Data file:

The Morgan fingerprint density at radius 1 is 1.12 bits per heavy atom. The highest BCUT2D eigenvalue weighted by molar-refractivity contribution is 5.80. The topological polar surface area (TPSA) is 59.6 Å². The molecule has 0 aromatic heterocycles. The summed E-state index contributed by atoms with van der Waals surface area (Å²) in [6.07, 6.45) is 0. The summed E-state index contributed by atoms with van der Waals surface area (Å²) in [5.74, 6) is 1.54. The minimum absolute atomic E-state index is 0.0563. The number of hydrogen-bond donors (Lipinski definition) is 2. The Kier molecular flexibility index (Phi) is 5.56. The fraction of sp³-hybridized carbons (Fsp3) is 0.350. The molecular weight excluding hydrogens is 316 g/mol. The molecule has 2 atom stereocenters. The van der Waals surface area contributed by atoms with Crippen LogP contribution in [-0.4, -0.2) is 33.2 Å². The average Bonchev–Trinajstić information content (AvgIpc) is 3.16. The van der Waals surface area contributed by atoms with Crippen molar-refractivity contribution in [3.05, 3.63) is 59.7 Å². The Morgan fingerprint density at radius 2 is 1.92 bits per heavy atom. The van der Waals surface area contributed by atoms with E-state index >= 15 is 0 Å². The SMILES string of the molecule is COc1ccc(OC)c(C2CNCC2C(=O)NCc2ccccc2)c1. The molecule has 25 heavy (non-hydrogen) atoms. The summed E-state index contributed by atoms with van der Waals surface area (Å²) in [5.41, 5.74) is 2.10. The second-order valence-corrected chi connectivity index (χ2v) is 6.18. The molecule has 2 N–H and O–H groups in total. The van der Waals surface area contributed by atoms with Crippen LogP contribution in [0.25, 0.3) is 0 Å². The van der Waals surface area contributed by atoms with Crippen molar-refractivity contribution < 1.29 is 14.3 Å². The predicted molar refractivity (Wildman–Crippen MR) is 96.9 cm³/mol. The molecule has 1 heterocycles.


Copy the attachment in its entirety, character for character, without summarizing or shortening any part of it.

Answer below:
The Morgan fingerprint density at radius 1 is 1.12 bits per heavy atom. The highest BCUT2D eigenvalue weighted by molar-refractivity contribution is 5.80. The topological polar surface area (TPSA) is 59.6 Å². The molecule has 0 aromatic heterocycles. The summed E-state index contributed by atoms with van der Waals surface area (Å²) in [6.07, 6.45) is 0. The summed E-state index contributed by atoms with van der Waals surface area (Å²) in [5.74, 6) is 1.54. The minimum absolute atomic E-state index is 0.0563. The number of hydrogen-bond donors (Lipinski definition) is 2. The Kier molecular flexibility index (Phi) is 5.56. The fraction of sp³-hybridized carbons (Fsp3) is 0.350. The molecular weight excluding hydrogens is 316 g/mol. The molecule has 2 atom stereocenters. The van der Waals surface area contributed by atoms with Crippen LogP contribution in [-0.4, -0.2) is 33.2 Å². The average Bonchev–Trinajstić information content (AvgIpc) is 3.16. The van der Waals surface area contributed by atoms with Crippen molar-refractivity contribution in [3.05, 3.63) is 59.7 Å². The Morgan fingerprint density at radius 2 is 1.92 bits per heavy atom. The van der Waals surface area contributed by atoms with E-state index >= 15 is 0 Å². The SMILES string of the molecule is COc1ccc(OC)c(C2CNCC2C(=O)NCc2ccccc2)c1. The molecule has 25 heavy (non-hydrogen) atoms. The summed E-state index contributed by atoms with van der Waals surface area (Å²) in [5.41, 5.74) is 2.10. The second-order valence-corrected chi connectivity index (χ2v) is 6.18. The molecule has 2 N–H and O–H groups in total. The van der Waals surface area contributed by atoms with Crippen LogP contribution in [0.25, 0.3) is 0 Å². The van der Waals surface area contributed by atoms with Crippen molar-refractivity contribution < 1.29 is 14.3 Å². The predicted molar refractivity (Wildman–Crippen MR) is 96.9 cm³/mol. The molecule has 1 heterocycles.